Beckett says Bulgaria and Romania good for EU

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The Independent Online

Margaret Beckett has hailed yesterday's entry of Bulgaria and Romania into the European Union as good for Britain and Europe.

As the two countries dropped customs controls on their first full day as part of the 27-nation EU, the Foreign Secretary said the process of accession had "transformed" both nations in the 17 years since the collapse of communism.

But Mrs Beckett also acknowledged that progress would be needed on tackling corruption and international crime.

She said: "Joining the European Union is a great achievement for the people of Romania and Bulgaria. Both countries deserve to take their place.

"Since 1989, democracy and freedom of speech have become entrenched and are now taken for granted. In the last few years economic growth in both countries has been rapid and UK trade has boomed alongside it. These two countries will bring their own particular contributions to the EU."

Speaking as Germany took over the EU's presidency, the country's Foreign Minister, Frank-Walter Steinmeier, said the two states still needed to do more to integrate into the EU, but insisted they would benefit the union's other members. Sergei Stanishev, the Bulgarian Prime Minister, said: "A dream came true today - a dream for generations of Bulgarians who wished to live together with the free and democratic peoples of Europe in peace and prosperity."

Romanian President Traian Basescu also hailed the end of the road to EU membership that began in 1995.

The two countries officially joined the EU at midnight on Sunday amid fireworks celebrations in Sofia and Bucharest that drew tens of thousands of New Year's Eve revellers.

Together, Romania and Bulgaria will increase the EU's population by 30 million, to 490 million, but will add only one per cent to its economic output. Although the Romanian and Bulgarian economies are growing fast - 8.3 and 6.7 per cent respectively, in the third quarter - income per capita is just a third of the EU average.

Membership gives Romanians and Bulgarians rights to free movement across the EU, although Britain and other states have imposed stringent restrictions on their citizens seeking work. The Home Office has spent nearly £280,000 on a campaign to persuade them not to come to Britain unless they are skilled and have been offered a job.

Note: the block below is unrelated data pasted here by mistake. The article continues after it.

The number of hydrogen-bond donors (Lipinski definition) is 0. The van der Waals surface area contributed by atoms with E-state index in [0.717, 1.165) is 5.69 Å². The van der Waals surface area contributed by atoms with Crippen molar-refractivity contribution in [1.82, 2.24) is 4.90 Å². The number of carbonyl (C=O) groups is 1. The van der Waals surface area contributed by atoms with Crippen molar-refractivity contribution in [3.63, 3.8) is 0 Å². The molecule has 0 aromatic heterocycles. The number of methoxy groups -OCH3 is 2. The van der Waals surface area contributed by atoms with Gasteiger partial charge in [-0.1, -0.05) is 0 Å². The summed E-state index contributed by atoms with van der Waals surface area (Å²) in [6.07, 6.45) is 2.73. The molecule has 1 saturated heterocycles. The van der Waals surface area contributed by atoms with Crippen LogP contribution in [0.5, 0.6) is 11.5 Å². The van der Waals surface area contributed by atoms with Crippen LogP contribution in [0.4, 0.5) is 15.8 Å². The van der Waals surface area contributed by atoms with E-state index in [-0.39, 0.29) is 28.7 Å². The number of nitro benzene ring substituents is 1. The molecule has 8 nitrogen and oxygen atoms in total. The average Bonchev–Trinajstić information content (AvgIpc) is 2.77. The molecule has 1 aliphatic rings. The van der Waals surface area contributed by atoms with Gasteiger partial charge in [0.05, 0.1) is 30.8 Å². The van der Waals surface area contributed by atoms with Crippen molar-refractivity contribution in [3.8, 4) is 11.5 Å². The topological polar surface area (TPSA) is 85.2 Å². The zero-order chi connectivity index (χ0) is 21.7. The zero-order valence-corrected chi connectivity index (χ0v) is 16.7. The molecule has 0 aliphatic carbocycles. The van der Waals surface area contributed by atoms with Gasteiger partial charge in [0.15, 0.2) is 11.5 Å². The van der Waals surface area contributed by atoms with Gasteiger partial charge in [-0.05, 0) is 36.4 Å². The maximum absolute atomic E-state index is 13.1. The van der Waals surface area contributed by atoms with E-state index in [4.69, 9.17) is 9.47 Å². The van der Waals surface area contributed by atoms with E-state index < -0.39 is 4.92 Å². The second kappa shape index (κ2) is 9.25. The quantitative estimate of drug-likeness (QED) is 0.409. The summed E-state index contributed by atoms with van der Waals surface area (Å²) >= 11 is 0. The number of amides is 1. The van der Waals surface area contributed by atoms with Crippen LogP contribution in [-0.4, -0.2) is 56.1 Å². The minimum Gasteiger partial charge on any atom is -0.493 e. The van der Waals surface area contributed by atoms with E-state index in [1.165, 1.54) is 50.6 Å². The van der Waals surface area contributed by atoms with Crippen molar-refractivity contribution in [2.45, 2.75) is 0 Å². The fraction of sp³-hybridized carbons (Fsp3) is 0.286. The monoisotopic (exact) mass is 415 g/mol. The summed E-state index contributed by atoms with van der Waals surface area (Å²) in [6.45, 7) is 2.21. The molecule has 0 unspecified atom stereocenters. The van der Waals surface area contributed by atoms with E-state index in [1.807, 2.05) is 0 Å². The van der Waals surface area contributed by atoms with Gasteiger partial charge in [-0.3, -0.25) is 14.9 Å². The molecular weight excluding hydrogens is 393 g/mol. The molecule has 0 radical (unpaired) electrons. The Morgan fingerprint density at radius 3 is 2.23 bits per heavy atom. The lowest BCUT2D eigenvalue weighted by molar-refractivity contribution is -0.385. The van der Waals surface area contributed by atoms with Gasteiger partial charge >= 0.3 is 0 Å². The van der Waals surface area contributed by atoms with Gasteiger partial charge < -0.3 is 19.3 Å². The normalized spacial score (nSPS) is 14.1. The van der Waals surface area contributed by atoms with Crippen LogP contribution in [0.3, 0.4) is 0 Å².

The only Bulgarians and Romanians allowed will be skilled workers with jobs waiting for them, the self- employed and about 20,000 agricultural workers.

Predictions of how many will come vary between 56,000 and 180,000.

But Keith Best, chief executive of the Immigration Advisory Service, said: "The impact will be nothing compared to the eight countries which joined in May 2004.

"The combined population of both countries is less than Poland, just one of the previous tranche. And the traditional migration pattern for these two countries is to the Mediterranean, not to the north."

Frank-Walter Steinmeier, German foreign minister: 'Europe's nations can no longer go it alone'

"Europe is currently going through a difficult phase and people's confidence in the EU has weakened. That is why we must not slacken our efforts to explain why a common European policy is necessary.

We are currently experiencing radical upheaval in the political arena.

The central tasks we face today include economic, social and environmental modernisation in the age of globalisation, security of energy supply in the light of dwindling resources, the fight against terrorism and international organised crime, the promotion of peace and democracy in the world and commitment to the future of our planet.

Only by joining forces can we Europeans accomplish the majority of these tasks. Left to their own devices, the EU member states would be hopelessly out of their depth.

The German EU presidency in 2007 intends to help make the EU more future-oriented.

Our priorities include providing impetus for more growth and employment, making progress on a common energy policy and on climate protection and improving co-operation in the fight against terrorism and crime. With regard to the constitution we aim to restart the EU reform process after a two-year period of reflection.

I believe it is especially important for our presidency to convey a message of optimism. We need the support of people throughout Europe if we are to achieve our common goals."